Bibliografía - interacción entre estudiantes

Julio Torres (2023)

Task-based research has investigated the learning opportunities (e.g. language related episodes) that emerge during heritage and second language learner interactions during writing tasks. However, to date, it is unknown how these peer interactions involving heritage language learners contribute to written texts. Further, given the rise of social technologies in educational settings, a need exists to examine how interactions in digital platforms affect the production of written texts. To address these issues, 13 heritage-second language learner and 16 heritage–heritage learner pairs enrolled in advanced Spanish content courses completed two distinct versions of writing tasks. Participants were instructed that they were hired as business consultants for clothing and cellphone companies in Spain. While each participant wrote her or his own version, the pairs had to interact to compose formal business letters in Spanish to the CEO of each company justifying the hiring (Task A) or laying off (Task B) of employees. The main results first revealed that heritage–heritage pairs produced more syntactically complex business letters, as evidenced by a greater ratio of syntactic subordination along with a minor trend of greater morphosyntactic accuracy. Second, synchronous computer-mediated communication interactions led to a higher production of syntactic coordination, especially for the heritage-second language pairs. Findings are discussed in light of the interplay between learner factors and task environment.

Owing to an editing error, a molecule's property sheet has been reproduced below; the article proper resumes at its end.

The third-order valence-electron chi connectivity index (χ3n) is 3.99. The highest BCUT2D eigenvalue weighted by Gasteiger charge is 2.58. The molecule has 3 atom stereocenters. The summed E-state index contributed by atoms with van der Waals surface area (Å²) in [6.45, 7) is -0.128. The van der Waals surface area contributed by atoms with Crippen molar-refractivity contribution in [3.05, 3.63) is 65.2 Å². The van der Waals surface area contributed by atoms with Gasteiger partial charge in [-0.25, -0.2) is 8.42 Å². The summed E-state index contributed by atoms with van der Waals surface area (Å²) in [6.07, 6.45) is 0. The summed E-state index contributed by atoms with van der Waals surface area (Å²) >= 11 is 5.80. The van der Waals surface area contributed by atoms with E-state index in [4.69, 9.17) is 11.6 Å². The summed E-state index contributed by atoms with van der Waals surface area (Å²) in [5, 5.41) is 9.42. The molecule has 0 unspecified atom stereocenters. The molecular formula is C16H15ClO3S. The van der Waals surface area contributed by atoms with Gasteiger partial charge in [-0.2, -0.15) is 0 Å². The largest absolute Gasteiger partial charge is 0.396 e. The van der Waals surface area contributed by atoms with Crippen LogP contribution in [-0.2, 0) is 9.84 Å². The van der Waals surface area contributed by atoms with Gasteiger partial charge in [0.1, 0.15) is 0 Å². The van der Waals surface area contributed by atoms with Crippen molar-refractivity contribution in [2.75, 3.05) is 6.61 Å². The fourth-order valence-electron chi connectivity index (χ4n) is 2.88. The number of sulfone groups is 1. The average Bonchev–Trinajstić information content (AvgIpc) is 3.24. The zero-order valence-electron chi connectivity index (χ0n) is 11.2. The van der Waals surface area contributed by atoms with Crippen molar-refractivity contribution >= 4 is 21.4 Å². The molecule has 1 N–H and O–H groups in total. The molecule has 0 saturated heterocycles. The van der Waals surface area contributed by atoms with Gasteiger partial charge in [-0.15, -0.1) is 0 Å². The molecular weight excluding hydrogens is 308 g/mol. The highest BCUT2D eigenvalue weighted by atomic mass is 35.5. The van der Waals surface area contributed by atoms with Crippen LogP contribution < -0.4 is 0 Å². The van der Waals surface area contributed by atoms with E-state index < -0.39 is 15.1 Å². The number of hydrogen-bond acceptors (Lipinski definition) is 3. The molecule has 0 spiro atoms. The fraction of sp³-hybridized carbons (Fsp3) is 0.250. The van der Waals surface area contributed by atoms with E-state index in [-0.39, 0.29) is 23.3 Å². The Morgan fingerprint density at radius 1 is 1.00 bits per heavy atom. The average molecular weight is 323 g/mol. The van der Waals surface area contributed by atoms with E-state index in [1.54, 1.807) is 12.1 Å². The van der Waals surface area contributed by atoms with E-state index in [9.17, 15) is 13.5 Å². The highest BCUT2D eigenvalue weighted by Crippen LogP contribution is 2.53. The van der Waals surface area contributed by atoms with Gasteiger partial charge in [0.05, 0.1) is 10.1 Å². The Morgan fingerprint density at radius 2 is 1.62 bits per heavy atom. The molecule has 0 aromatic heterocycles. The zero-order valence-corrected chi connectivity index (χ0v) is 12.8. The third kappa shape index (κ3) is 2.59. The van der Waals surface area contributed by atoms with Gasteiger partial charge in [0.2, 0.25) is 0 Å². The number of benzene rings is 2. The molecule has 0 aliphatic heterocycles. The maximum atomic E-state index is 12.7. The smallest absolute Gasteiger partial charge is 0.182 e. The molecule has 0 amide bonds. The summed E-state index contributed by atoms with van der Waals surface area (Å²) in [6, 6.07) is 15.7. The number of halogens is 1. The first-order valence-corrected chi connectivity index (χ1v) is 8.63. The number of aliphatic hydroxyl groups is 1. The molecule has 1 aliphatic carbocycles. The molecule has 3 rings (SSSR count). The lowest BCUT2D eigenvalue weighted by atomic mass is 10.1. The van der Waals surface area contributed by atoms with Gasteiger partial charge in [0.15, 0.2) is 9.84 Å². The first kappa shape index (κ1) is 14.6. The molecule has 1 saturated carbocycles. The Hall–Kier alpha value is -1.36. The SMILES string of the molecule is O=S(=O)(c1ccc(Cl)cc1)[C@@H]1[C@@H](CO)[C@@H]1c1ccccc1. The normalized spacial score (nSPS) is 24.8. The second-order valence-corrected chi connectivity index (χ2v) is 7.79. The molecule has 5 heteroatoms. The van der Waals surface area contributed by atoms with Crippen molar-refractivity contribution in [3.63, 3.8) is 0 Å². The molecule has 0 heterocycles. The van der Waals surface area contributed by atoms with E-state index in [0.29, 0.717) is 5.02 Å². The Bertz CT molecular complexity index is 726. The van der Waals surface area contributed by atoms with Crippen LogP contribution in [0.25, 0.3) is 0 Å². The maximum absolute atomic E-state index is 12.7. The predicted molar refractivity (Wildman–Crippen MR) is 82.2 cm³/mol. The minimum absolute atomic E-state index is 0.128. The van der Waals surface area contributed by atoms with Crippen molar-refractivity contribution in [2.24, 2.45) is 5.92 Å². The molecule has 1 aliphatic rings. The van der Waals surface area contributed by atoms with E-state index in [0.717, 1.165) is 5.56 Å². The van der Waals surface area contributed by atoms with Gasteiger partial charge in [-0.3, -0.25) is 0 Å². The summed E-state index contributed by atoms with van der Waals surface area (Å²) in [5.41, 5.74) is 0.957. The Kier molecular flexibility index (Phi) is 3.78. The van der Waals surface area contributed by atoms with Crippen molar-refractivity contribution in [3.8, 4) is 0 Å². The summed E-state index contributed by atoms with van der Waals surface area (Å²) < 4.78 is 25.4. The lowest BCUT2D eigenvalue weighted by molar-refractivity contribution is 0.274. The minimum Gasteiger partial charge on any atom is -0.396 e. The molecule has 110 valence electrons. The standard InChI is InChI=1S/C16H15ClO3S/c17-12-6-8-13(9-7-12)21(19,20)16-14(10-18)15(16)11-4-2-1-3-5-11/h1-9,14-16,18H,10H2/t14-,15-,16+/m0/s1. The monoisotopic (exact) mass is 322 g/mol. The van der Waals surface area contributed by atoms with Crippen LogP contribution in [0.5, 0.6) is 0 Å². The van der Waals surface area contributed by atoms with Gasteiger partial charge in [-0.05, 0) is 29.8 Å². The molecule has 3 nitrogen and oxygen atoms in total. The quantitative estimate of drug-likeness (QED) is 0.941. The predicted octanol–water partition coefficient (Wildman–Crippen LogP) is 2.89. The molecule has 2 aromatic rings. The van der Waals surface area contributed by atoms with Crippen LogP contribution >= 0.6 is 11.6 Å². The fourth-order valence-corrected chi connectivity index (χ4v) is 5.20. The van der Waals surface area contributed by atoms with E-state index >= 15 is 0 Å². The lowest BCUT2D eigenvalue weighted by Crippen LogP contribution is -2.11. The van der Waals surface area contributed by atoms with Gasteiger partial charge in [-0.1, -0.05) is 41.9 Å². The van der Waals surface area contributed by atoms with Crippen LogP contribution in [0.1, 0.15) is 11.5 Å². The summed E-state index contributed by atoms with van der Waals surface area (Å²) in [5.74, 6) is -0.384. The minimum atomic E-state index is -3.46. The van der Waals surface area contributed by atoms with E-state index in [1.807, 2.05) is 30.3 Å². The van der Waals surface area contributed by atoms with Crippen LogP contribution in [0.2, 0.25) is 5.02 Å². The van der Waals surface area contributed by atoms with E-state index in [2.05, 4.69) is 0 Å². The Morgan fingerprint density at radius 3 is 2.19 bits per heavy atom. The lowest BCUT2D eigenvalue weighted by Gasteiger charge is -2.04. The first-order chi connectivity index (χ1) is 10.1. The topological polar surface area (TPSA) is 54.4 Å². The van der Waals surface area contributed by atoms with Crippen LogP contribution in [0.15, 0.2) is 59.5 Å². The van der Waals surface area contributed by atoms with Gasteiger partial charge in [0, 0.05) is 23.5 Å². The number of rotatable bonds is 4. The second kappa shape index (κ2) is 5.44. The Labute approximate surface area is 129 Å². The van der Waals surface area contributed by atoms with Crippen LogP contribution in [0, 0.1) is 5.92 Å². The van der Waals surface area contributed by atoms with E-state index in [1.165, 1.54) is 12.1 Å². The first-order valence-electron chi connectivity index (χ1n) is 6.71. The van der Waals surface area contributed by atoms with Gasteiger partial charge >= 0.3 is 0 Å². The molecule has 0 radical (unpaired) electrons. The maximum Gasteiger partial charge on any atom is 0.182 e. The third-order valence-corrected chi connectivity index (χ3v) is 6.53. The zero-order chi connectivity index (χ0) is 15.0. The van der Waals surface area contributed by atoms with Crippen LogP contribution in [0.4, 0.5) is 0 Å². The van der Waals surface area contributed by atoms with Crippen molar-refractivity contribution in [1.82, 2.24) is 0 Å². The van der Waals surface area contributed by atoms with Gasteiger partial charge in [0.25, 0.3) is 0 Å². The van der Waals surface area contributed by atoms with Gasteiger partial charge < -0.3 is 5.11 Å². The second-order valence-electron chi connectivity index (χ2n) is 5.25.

This chapter introduces the rationale behind a social network analytic (SNA) approach in the context of second language acquisition (SLA). The conceptual overview presents ways of operationalising social graphs and common metrics used in the calculations, supported by illustrative examples. We then argue for merging quantitative SNA with qualitative data. Subsequently, we showcase findings from the PEERLANG project (Paradowski et al., 2021) investigating the influence of peer out-of-class interactions on SLA in two different contexts: among international participants in intensive summer language courses (multilingual “immersion” scenario), and stationary foreign language majors (“no immersion”). We reveal patterns emerging from both contexts, demonstrating the role that mobility plays in network dynamics, and how both factors together moderate language attainment. We show that the impact of peer learner networks on L2 acquisition can be both positive and negative, depending on the context and the network layer involved. Computational and anthropological SNA offers a novel methodology for investigating the link between social relations and language acquisition (especially L2 production).

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